Another area in which the difference between Indian etiquette and politeness and American etiquette and politeness caused me a great deal of stress had to do with relations between friends. In America I was taught to say “Thank you,” but to our Indian hosts this was very offensive and distasteful. Rude. Saying “thank you,” was far too formal, and meant that I doubted the sincerity and genuineness of their actions. The different communication styles between Indians and Americans had me constantly confused as to what our hosts really wanted, because they would never say what they really felt, I was just supposed to divine this through subtle cultural cues that I didn’t understand or even know how to look for. Did they really want us to stay another week, or were they just saying that to be polite, with the full expectation that we would shortly go to our room to pack our bags? No one seemed willing to directly communicate what they wanted. If they offered something, maybe I was supposed to refuse it. If they said something was OK, maybe it really wasn’t. I felt very awkward and uncomfortable often, because I couldn’t tell what my hosts really wanted me to do. Although they clearly knew what they wanted me to do, they would just never tell me directly, and I couldn’t decipher the cultural cues. It was often only after I guessed wrongly about what the desired response was from me was in a particular situation, that I could sense the disappointment, and realize that I failed to take the correct course of action to please my hosts.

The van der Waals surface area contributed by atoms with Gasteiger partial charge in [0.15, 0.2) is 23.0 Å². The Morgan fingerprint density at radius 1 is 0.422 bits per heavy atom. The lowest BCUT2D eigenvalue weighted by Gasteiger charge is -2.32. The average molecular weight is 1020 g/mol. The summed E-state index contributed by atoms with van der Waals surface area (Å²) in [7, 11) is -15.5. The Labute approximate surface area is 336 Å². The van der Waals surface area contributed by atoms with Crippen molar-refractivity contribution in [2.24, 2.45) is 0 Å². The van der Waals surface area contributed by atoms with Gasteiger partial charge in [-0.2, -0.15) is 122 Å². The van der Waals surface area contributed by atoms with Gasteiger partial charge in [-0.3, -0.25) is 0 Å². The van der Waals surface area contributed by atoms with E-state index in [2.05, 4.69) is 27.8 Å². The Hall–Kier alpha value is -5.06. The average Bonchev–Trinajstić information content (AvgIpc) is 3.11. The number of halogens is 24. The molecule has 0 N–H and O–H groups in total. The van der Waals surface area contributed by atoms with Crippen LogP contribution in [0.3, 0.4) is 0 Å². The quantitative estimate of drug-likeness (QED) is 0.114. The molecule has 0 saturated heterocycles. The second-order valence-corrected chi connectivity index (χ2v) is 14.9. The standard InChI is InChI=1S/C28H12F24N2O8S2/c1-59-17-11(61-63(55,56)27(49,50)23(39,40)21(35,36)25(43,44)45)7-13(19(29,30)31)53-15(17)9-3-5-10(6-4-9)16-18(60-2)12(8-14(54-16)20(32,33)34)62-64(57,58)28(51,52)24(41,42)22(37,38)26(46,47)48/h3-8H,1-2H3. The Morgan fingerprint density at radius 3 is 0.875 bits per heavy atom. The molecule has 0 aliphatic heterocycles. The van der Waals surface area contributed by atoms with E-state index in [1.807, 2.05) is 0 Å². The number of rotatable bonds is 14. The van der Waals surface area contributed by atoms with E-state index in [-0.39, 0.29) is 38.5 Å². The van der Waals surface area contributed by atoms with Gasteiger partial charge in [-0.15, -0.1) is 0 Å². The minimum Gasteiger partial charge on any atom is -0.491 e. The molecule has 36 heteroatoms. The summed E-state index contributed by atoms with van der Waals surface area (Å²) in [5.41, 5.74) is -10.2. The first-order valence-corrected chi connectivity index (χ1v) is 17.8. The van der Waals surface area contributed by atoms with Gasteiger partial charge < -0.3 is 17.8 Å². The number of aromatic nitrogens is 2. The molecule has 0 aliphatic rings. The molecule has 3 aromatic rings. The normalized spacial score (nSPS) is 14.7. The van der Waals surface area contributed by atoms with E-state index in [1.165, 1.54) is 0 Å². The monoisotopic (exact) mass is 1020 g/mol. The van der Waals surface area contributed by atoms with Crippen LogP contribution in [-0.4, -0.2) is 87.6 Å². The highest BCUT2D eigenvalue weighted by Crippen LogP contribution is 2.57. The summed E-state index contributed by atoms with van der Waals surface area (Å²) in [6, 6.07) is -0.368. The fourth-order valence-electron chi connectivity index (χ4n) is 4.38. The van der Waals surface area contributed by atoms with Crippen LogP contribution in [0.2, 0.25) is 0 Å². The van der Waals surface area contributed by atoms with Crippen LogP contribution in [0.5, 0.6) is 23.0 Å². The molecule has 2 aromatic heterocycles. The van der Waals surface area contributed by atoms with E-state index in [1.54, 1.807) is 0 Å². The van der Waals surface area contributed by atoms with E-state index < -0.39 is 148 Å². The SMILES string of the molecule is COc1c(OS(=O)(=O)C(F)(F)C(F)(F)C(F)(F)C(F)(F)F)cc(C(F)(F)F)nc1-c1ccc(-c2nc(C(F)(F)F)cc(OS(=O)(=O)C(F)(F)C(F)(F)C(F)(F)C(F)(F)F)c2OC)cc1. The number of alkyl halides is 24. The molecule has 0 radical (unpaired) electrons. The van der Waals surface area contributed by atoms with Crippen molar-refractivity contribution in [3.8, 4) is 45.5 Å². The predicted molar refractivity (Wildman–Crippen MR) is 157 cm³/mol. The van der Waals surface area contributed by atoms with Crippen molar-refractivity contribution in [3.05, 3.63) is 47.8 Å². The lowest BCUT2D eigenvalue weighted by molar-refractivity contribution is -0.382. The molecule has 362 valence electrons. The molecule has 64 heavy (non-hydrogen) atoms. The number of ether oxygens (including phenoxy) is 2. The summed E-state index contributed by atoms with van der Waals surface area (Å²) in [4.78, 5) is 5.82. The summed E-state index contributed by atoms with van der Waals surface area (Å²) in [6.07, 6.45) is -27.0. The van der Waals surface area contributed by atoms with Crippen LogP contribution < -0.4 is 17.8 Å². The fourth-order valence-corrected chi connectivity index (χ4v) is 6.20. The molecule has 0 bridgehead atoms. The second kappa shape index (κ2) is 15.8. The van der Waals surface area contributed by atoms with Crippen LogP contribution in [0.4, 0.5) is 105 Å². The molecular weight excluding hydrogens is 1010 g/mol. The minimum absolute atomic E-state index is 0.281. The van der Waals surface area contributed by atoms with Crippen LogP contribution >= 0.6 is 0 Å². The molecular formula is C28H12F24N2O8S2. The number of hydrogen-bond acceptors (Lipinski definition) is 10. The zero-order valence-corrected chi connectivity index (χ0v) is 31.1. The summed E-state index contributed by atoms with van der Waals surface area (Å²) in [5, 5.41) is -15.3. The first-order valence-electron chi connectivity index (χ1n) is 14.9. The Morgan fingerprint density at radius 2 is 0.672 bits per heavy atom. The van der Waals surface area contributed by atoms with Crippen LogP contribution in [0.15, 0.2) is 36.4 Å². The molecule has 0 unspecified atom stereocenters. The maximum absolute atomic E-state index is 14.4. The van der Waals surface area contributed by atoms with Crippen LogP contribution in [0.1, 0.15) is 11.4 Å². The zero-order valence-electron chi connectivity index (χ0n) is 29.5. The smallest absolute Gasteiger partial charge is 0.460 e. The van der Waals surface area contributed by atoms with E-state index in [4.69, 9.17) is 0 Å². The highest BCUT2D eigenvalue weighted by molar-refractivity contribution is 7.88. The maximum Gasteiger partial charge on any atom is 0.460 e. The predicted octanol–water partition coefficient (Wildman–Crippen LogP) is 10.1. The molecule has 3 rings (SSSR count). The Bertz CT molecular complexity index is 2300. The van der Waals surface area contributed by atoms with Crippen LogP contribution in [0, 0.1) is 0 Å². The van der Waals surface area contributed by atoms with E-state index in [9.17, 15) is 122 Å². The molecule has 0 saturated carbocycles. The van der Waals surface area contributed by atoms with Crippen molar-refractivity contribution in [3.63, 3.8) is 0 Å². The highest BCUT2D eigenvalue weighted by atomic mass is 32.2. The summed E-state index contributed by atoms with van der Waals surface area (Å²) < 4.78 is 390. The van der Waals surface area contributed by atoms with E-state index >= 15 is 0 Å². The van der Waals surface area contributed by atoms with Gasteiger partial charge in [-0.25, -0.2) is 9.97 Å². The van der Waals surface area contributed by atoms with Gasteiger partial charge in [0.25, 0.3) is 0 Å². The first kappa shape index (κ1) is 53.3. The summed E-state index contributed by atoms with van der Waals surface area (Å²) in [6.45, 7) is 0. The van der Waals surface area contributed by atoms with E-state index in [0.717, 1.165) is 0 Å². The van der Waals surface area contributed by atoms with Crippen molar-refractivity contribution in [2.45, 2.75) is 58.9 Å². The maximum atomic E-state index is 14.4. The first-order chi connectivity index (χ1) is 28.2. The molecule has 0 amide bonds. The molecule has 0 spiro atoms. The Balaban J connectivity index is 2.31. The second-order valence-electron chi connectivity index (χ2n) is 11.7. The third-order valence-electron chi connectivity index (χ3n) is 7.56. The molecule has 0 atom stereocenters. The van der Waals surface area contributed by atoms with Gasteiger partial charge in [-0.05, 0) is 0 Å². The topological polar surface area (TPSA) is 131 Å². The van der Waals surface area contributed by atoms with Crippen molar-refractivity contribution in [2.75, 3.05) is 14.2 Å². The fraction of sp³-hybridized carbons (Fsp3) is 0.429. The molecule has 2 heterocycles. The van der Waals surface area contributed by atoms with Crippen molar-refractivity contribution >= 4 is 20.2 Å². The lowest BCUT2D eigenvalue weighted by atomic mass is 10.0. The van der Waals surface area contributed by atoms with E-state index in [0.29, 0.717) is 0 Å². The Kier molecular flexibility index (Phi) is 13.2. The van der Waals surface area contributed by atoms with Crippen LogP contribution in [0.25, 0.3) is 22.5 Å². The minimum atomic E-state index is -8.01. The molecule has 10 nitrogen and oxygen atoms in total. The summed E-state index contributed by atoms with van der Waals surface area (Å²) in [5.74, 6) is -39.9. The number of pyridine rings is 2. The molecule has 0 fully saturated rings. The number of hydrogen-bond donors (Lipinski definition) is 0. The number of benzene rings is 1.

I also have trouble understanding Indian English. Many people may not realize this, but South Asia has more English speakers than anywhere else in the world, and before long, their English will be the Standard English. This is a big problem for me personally, as I have a very hard time understanding it. Not the pronunciation, necessarily, but the way sentences and questions are formed (in the same grammatical manner as Hindi) often has me playing a back and forth game with someone trying to get a simple question answered in a way that I can understand. No matter how many times they reply, I still don’t have an answer I understand. Sometimes this would happen simply because the one syllable I really needed to hear would be blurred in string of words. I would have ten-minute phone conversations with hotel front desk staff trying to determine if a room was “awailable” or “unawailable.” Back and forth, back and forth.
“So a room is awailable?”
“A room is -mumble-wailable, Sir.”
“Awailable or unawailable?”
Fortunately Lonely Planet has recently published a guide to Indian English, for the perplexed such as myself.
Once a waiter came up to our table and asked me a question. I didn’t understand what he was asking, thought he was talking in Hindi, and turned to Anjali for a translation. Apparently he had not been talking to me in Hindi, but asked if I wanted my water cold or room temperature, in English, and I thought he speaking to me in a foreign language.
All our traveling on our last trip was done between Pune and Chandigarh, with time spent in Madhya Pradesh, so I only know what that part of India was like to travel in. This time we hope to spend a month in the South, which everyone says is much more mellow, so maybe all of my negative experiences have to do with traveling in Central and North India, and I will realize that not all of India is like that. If I survive, I’ll be sure to let you know.